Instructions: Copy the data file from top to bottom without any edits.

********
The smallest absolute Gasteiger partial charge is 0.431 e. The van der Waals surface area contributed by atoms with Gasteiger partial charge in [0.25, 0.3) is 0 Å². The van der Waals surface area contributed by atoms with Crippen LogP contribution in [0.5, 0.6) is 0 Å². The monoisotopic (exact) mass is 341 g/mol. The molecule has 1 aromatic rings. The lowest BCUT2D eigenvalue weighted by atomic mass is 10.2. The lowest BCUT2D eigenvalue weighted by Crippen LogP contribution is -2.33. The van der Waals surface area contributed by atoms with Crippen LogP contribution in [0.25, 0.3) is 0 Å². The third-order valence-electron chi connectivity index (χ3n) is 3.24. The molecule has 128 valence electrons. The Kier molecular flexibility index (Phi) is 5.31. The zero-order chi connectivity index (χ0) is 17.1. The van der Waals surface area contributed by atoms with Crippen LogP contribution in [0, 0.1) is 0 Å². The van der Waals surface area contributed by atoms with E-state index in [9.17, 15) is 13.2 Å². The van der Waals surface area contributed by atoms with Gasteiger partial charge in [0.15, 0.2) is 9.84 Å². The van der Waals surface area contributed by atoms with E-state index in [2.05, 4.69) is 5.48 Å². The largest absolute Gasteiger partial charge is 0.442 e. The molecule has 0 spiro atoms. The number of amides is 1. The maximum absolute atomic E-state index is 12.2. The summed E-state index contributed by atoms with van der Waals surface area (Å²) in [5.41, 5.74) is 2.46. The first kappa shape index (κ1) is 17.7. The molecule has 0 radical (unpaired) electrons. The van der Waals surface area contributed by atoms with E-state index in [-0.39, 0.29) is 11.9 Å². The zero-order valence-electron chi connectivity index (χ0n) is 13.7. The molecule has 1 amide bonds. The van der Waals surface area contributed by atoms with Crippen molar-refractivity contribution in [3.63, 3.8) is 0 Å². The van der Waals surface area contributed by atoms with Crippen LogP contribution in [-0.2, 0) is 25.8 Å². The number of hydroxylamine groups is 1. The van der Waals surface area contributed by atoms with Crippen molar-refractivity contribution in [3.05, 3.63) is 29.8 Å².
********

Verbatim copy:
The smallest absolute Gasteiger partial charge is 0.431 e. The van der Waals surface area contributed by atoms with Gasteiger partial charge in [0.25, 0.3) is 0 Å². The van der Waals surface area contributed by atoms with Crippen LogP contribution in [0.5, 0.6) is 0 Å². The monoisotopic (exact) mass is 341 g/mol. The molecule has 1 aromatic rings. The lowest BCUT2D eigenvalue weighted by atomic mass is 10.2. The lowest BCUT2D eigenvalue weighted by Crippen LogP contribution is -2.33. The van der Waals surface area contributed by atoms with Crippen LogP contribution in [0.25, 0.3) is 0 Å². The third-order valence-electron chi connectivity index (χ3n) is 3.24. The molecule has 128 valence electrons. The Kier molecular flexibility index (Phi) is 5.31. The zero-order chi connectivity index (χ0) is 17.1. The van der Waals surface area contributed by atoms with Crippen LogP contribution in [0, 0.1) is 0 Å². The van der Waals surface area contributed by atoms with E-state index in [9.17, 15) is 13.2 Å². The van der Waals surface area contributed by atoms with Gasteiger partial charge in [0.15, 0.2) is 9.84 Å². The van der Waals surface area contributed by atoms with E-state index in [2.05, 4.69) is 5.48 Å². The largest absolute Gasteiger partial charge is 0.442 e. The molecule has 0 spiro atoms. The number of amides is 1. The maximum absolute atomic E-state index is 12.2. The summed E-state index contributed by atoms with van der Waals surface area (Å²) in [5.41, 5.74) is 2.46. The first kappa shape index (κ1) is 17.7. The molecule has 0 radical (unpaired) electrons. The van der Waals surface area contributed by atoms with E-state index in [-0.39, 0.29) is 11.9 Å². The zero-order valence-electron chi connectivity index (χ0n) is 13.7. The molecule has 1 amide bonds. The van der Waals surface area contributed by atoms with Crippen molar-refractivity contribution in [3.63, 3.8) is 0 Å². The van der Waals surface area contributed by atoms with Crippen LogP contribution in [-0.2, 0) is 25.8 Å². The number of hydroxylamine groups is 1. The van der Waals surface area contributed by atoms with Crippen molar-refractivity contribution in [3.05, 3.63) is 29.8 Å².